Indian Food Vocabulary
When thinking of Indian food, many people think of curries and rice. But there's much more to Indian food than this. There are dozens of regional Indian cuisines, each with its own special dishes. To make it easier to understand Indian cuisine, it's often divided into two main types; North Indian and South Indian. In many cases they use different cooking methods, different ingredients, and even different spices. For example, wheat-flour flatbreads are common in the North while in the South rice is more common. This is because North Indian food was greatly influenced by Middle Eastern cuisines of the Islamic Mughal Empire in which flatbreads were the staple foods, while South Indian food is more like traditional Hindu cuisine of ancient India in which rice was the staple food.
Ordering and etiquette
Three of the world's major religions - Hinduism, Buddhism and Jainism - developed in ancient India, and Islam was introduced when North India was conquered by the Mughal Empire in 1526. Each of these religions has its own set of rules about food, and because Indian meals usually include many dishes that are shared, ordering is complicated if people of different religions are eating together. In Hinduism the cow is a sacred animal, so most Hindus don't eat beef. Eating pigs is strictly forbidden in Islam, and most Muslims also refuse to eat other animals unless they're killed in a certain way. Jains never eat meat of any sort, and many don't eat onions, potatoes or garlic either, while many Buddhists also prefer a vegetarian diet. In fact, it might be best to let others order an Indian meal unless you know everyone's religion, or unless you're only ordering vegetarian dishes that everyone can eat like potato and cauliflower aloo gobi or a simple dish like dal that only contains lentils and spices.
Using the fingers to eat is common in India, and foreigners are welcome to eat this way too. But if you eat with your fingers, you must never touch the food with your left hand. Hold it between the fingertips of your right hand or scoop it up with a piece of flatbread. Try to eat without putting your fingers in your mouth or licking them. Wash them instead in one of the small bowls of water on the table.
Even though Indian meals aren't normally served in separate courses like European meals, many Indian restaurants now list their dishes in this way. They offer traditional Indian snack foods as appetizers. These can include deep-fried pakoras of various kinds such as vegetable pakoras and cheese-filled paneer pakoras. Paneer is an Indian cheese similar to cottage cheese, and if you see this word in a dish's name it means it contains this cheese. Other popular snack foods now served as appetizers include deep-fried bhajis and samosas of various kinds, some with a meat filling and others with a vegetable filling. Many Indian restaurants also serve kebabs as an appetizer these days.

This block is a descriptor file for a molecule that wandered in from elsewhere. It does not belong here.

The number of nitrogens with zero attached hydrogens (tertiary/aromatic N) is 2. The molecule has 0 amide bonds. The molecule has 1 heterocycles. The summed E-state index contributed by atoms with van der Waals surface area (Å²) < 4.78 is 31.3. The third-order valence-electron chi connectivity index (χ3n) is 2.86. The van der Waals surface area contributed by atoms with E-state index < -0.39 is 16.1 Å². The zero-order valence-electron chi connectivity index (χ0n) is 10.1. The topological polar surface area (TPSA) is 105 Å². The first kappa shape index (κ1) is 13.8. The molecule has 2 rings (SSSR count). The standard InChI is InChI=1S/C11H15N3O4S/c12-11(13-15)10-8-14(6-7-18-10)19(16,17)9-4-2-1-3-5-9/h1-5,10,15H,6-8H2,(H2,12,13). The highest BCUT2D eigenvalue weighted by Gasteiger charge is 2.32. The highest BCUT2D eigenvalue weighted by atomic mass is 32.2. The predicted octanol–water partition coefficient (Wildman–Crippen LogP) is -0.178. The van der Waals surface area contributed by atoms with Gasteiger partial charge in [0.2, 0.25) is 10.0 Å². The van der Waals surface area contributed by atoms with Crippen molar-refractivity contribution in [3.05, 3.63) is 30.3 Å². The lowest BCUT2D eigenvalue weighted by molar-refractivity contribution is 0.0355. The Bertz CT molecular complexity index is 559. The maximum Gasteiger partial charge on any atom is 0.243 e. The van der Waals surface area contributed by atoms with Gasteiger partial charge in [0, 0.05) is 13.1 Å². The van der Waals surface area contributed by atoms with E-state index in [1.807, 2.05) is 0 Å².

Most restaurants in India serve main course dishes from one region only, but Indian restaurants in other countries usually serve dishes from both North and South India. North Indian dishes include many that came from Mughal cuisine like korma in which meat or vegetables are braised with yoghurt or cream, and many that are cooked in a large clay-pot oven called a tandoor. These include roasted tandoori chicken and a dish called chicken tikka in which marinated pieces of boneless chicken are grilled on a skewer inside a tandoor oven. Pieces of chicken tikka are also used in a spicy North Indian curry called chicken tikka masala that's often flavoured with a mix of spices called garam masala.
Tandoor ovens are also used for baking thin, round flatbreads like tandoori roti as well as thicker, longer flatbreads like nan and its popular variants garlic nan and the spicy lamb-filled keema nan. Not all Indian flatbreads are baked, however. Many are fried in shallow pans, including plain roti or chapati, a staple food that's often topped with Indian butter or ghee. Another is paratha which can be plain or stuffed with vegetables or paneer. Flatbreads like these are made with wheat flour, a staple in the North, while the South's very thin and crisp papadums are usually made from lentil flour instead.
The pancake-like dosa is also from South India, as are main course dishes like madras curry and many other curries made with a wide range of ingredients. Curries in the South are eaten with rice rather than bread, and rice is also found in biryani dishes between layers of chicken, mutton, beef, fish or mixed vegetables. Rice is also cooked along with meat or vegetables in a spicy broth to make many kinds of pilau. Biryani and pilau dishes are good choices if you don't like food that's too hot and spicy, but if you love spicy food, try a hot vindaloo curry and you should be satisfied.
While sharing dishes is normal when a group of people eat Indian food, it's also possible to order a meal for one person. You can do this by ordering a food platter called a thali. Both meat-based and vegetarian thalis are available, and they usually include a main dish like korma or curry as well as some dal, a hot chutney and some cooling yoghurt plus rice and rotis or papadums. And you'll also get some dessert, of course.